Authors of a new study published online in the Lancet state that multiparametric cardiovascular magnetic resonance (CMR) is superior to single-photon emission computed tomography (SPECT) in patients with suspected coronary heart disease (CHD). But at least one expert states that the future role of the technique in clinical practice remains “uncertain.” John Greenwood and colleagues compared…

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Ray of Light for the Physician Payment Sunshine Act

The Physician Payment Sunshine Act (PPSA) may shed even more light on payments to physicians than previously expected. PPSA is the part of the health care reform act that will require pharmaceutical and device companies to report their payments to physicians and other healthcare workers and organizations. However, many observers thought a major loophole of PPSA…

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Study Examines Changes in Resting Heart Rate Over Time

Although resting heart rate (RHR) has been long known to be associated with cardiovascular risk, change in RHR over time has not been well studied. A new paper from Norway published in JAMA demonstrates that an increase in RHR over 10 years helps predict the risk of all-cause and ischemic heart disease (IHD) death. Javaid Nauman…

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22 Years Later, Study Shows Life-Prolonging Effect of Antihypertensive Therapy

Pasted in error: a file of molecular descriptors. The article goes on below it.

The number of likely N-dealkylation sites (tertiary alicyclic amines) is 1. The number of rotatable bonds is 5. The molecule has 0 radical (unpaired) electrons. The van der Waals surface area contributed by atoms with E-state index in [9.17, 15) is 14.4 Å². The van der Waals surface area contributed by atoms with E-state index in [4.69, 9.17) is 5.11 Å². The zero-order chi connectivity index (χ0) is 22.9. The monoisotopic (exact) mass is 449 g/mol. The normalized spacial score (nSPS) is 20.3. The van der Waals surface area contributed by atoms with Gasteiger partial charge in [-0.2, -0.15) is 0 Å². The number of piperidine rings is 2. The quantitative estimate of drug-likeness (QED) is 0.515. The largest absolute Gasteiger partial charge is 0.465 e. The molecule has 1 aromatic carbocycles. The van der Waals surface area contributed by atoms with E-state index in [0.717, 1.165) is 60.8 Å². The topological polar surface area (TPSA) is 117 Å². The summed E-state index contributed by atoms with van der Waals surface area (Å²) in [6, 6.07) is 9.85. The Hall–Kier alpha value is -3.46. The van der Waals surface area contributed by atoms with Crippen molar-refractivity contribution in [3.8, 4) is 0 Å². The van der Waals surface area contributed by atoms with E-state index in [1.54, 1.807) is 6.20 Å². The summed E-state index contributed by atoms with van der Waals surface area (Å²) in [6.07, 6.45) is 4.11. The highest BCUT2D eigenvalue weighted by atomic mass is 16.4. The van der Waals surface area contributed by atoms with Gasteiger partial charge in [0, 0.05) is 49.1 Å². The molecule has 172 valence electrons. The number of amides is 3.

After more than 20 years the benefits of antihypertensive therapy are still evident, according to a new paper published in JAMA. John Kostis and colleagues performed a 22-year followup study on patients enrolled between 1985 and 1988 in the Systolic Hypertension in the Elderly Program (SHEP) trial. In 1991 SHEP found that low-dose chlorthalidone in 4,736 elderly…

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ALTITUDE Study of Aliskiren Terminated Early by Novartis

Novartis announced today the early termination of the ALTITUDE trial, which was testing the effect of the direct renin inhibitor aliskiren (Rasilez, Tekturna) in type 2 diabetics at high risk for cardiovascular and renal events. The action was based on the recommendation of the independent Data Monitoring Committee (DMC), after it found an increased risk for…

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More Uncertainty About Vitamin D Supplements

Although many experts believe that vitamin D deficiency may play a significant role in cardiovascular disease, there is little evidence to support the use of vitamin D supplements for the prevention of cardiovascular disease. In a narrative review published in Annals of Internal Medicine, Cora McGreevy and David Williams write that the few available studies…

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FDA Adds New Warnings to Dronedarone (Multaq) Label